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Ecommerce Guidelines: Category Page Hierarchy

Guidelines 107-109

Ecommerce Best Practices » Category Landing Page » Appearance » Category Hierarchy

What kind of content should you have on your site? How should you structure the menu? What should be the first-level menu items? One or two menus? What should the menu links be called?

Category hierarchy is the organization of categories, and is a part of your website’s information architecture.

Information architecture is no joke, yet the overwhelming majority of businesses have structured their site using the IMO method — “in my opinion”.

While common sense is a useful tool and a lot of sites are very simple (e.g. 5 pages total), there’s a better way to go about it.

It’s about organizing the content and flow of a website based on research and planning. The end goal of information architects is to come up with a structure/design that balances users’ desires with the business’ needs.

The next few guidelines provide information on the successful creation and organization of product categories.

I like the format and the ease of finding general categories. Things like furniture or home decor were easy enough to find before I started working through the subcategories.

3 guidelines for ecommerce category landing page hierarchy:

  1. Consider whether your categories should be a deep or shallow hierarchy.
  2. Users shouldn’t have to search more than 4 levels into the hierarchy.
  3. Shallow parent categories will confuse users, avoid them.

Guideline #107. Consider whether your categories should be a deep or shallow hierarchy.

Both approaches display the same amount of information, just in different ways.

A shallow category hierarchy has only a few levels of categories, sometimes just main categories and subcategories (e.g. Candles > Soy Candles).

A deep hierarchy has more category levels, for example main categories > categories > subcategories > sub-subcategories > further subcategories (e.g. Departments > Home > Decor > Candles> Soy Candles).

If you sell a wide variety of products (think Amazon), your site requires a deep hierarchy so people can accurately navigate to every product. Can you imagine if Amazon only had main categories and subcategories? No one would use the navigation tool anymore.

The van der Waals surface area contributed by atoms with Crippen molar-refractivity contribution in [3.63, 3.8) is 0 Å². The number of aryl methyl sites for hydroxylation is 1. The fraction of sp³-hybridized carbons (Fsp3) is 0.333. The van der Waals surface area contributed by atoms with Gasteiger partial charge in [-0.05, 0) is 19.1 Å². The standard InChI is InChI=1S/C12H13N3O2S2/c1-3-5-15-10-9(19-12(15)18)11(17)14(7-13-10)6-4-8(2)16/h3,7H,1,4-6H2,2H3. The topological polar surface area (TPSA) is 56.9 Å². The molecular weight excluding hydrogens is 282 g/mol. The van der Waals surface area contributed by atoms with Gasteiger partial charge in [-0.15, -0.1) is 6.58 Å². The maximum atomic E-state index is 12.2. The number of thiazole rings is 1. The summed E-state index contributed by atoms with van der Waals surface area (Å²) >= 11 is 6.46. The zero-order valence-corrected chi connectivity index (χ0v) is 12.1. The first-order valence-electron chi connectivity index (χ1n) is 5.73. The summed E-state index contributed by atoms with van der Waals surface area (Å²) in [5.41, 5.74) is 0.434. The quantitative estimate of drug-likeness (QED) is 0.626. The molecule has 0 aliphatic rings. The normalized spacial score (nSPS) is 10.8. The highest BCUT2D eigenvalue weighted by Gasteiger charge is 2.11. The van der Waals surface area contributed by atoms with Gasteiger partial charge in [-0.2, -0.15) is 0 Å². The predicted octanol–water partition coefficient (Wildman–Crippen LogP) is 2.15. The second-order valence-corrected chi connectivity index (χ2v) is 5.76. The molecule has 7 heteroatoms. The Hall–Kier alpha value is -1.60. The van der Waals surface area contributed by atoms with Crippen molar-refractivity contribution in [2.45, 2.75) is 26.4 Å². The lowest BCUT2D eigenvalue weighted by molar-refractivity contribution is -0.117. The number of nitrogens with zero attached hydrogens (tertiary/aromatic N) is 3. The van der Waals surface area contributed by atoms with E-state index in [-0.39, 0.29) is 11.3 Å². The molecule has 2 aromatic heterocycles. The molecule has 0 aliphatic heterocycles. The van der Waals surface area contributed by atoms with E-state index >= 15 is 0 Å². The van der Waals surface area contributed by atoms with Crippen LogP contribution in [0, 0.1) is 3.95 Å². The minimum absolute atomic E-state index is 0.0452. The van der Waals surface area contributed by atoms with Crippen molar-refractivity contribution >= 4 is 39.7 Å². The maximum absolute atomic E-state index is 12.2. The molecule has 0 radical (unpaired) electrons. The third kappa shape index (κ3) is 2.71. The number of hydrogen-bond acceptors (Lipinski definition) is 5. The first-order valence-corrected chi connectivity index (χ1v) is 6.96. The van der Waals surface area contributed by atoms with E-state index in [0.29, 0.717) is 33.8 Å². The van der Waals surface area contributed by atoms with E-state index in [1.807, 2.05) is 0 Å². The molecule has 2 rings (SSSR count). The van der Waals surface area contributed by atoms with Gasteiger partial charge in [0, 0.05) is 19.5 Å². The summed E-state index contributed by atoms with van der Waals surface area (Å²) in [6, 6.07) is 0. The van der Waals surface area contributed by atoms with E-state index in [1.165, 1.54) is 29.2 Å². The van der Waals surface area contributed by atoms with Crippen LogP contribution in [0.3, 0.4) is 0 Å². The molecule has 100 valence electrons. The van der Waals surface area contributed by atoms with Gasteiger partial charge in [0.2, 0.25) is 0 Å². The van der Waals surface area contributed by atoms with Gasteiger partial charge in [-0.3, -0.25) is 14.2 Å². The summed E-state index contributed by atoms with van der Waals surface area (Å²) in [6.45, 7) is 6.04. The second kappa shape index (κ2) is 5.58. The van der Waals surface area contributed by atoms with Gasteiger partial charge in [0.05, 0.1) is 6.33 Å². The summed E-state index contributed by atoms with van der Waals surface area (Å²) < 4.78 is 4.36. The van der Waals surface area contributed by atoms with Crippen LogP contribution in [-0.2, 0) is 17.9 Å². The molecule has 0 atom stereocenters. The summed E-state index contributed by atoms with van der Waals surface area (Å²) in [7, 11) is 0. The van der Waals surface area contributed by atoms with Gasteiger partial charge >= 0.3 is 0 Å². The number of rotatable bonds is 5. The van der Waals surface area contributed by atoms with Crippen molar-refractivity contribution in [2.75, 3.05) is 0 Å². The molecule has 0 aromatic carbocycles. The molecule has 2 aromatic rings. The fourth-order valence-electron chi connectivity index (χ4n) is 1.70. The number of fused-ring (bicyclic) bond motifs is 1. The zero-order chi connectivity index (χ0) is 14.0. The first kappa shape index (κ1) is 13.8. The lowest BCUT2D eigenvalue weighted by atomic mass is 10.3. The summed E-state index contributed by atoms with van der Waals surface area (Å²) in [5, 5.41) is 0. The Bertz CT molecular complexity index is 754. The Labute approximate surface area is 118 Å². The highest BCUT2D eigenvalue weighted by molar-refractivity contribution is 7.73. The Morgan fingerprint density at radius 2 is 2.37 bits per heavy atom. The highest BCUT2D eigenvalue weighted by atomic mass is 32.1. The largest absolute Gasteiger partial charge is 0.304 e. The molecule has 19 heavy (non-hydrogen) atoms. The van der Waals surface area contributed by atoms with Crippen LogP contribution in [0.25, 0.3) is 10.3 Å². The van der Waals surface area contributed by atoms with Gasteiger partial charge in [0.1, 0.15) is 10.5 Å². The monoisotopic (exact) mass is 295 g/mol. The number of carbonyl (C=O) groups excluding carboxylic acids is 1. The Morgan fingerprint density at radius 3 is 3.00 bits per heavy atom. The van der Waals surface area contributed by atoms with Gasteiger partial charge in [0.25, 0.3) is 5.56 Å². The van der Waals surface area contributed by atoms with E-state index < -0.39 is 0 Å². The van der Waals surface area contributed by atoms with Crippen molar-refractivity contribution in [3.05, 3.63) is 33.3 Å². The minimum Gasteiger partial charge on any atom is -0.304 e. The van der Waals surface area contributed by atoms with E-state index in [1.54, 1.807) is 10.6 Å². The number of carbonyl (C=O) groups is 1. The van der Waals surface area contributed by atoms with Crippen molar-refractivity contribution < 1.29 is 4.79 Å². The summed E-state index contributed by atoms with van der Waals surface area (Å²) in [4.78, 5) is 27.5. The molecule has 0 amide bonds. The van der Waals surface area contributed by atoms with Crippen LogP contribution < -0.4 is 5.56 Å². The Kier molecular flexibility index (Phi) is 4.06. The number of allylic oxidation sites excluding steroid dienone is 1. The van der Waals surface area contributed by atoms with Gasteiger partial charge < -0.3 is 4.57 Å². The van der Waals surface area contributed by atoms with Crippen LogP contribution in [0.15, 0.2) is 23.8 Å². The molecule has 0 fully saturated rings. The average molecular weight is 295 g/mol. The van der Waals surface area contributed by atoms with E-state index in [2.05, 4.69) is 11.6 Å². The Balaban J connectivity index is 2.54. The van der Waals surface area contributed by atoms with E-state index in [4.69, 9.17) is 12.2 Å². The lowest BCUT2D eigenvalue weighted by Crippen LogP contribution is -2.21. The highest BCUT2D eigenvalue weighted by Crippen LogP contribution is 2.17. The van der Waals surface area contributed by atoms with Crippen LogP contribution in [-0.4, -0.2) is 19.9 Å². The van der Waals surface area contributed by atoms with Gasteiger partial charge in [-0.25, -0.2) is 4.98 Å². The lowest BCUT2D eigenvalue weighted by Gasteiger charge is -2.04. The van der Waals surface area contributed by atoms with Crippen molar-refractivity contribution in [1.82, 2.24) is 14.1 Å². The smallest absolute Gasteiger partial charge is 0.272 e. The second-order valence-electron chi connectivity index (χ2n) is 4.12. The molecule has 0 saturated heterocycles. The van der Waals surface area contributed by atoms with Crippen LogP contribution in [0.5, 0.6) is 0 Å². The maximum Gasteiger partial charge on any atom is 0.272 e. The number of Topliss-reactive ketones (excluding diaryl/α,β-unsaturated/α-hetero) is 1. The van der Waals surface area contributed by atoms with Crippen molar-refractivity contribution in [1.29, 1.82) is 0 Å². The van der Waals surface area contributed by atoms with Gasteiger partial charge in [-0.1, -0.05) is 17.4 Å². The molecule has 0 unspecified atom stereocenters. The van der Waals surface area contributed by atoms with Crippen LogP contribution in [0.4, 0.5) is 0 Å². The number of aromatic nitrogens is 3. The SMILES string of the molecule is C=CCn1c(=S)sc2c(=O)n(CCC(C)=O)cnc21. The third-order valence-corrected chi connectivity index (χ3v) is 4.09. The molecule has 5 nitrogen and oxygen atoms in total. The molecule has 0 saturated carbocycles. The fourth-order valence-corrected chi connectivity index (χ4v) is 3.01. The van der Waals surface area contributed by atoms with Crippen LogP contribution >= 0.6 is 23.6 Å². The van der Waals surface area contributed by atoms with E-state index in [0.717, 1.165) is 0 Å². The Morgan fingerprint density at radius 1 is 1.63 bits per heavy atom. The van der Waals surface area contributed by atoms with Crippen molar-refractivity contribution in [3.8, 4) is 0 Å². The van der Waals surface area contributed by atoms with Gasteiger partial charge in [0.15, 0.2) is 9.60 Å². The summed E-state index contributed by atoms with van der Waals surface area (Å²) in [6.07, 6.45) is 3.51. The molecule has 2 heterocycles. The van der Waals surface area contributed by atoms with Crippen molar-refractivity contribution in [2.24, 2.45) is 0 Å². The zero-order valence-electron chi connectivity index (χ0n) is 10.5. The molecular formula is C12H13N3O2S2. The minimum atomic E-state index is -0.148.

It takes a bit longer to find a product in deep hierarchies, as they involve more clicks and page loads.

Shallow (flat) categories enhance browsing behaviors, as users naturally see more subcategories/products while navigating.

I found it a little difficult to navigate to the section for table lamps under $100. I had to go through a lot of different categories and subcategories and a couple different specifications in order to get there. It seemed to take a lot of steps.

More streamlined with less categories per page

How to do it RIGHT


Has 3 category levels: Main categories (protein & fitness), categories (Protein), and subcategories (Whey Protein)


Also has 3 category levels


Has 4 category levels

Guideline #108. Users shouldn’t have to search more than 4 levels into the hierarchy.

Apply this general rule of thumb to the information architecture of your product categories.

If users have to go deeper than four levels when navigating to a product, you probably don’t have the best product organization.

Card sorting and reverse card sorting are efficient ways to build and validate a highly usable category hierarchy.

You don’t have to conduct card sorting in person. Doing it online is cheaper, doesn’t require logistics planning and can be done without geographical limitations. You can’t be “there” and moderate it (although you could be having a Skype chat at the same time), so proper pre-education of test participants is a must. Some pros and cons of online card sorting are pointed out in this article.

The categories and subcategories are done well and it only took me one or 2 clicks to get to the results of items that I am searching for.

How to do it RIGHT

West Elm

Although West Elm sells a wide variety of products, the deepest category is only 3 levels away.

What’s more, the deepest category is only one click away because of the way west elm displays categories in this dropdown menu.

Guideline #109. Shallow parent categories will confuse users, avoid them.

Intsead of creating a category for throw pillows with only 3 items in it, include those 3 throw pillow in the accessories category.

Users will see a shallow category and think something is missing, or perhaps that the page isn’t fully loaded. Instead, add the few products in a category to a different one.

The “Coolers” category on the Bass Pro menu confusingly has no subcategories and may be better as a subcategory in the Camp Stoves & Cooking or Camp Essentials categories. Also, the Sleeping Bags and Cots, Bed & Sleeping Pads categories should be grouped together under a sleeping type of parent category:

How to do it RIGHT


On Hayneedle, each parent category has a solid structure and number of subsequent categories

Continue to the next section:

Ecommerce Best Practices » Category Landing Page » Appearance » Subcategories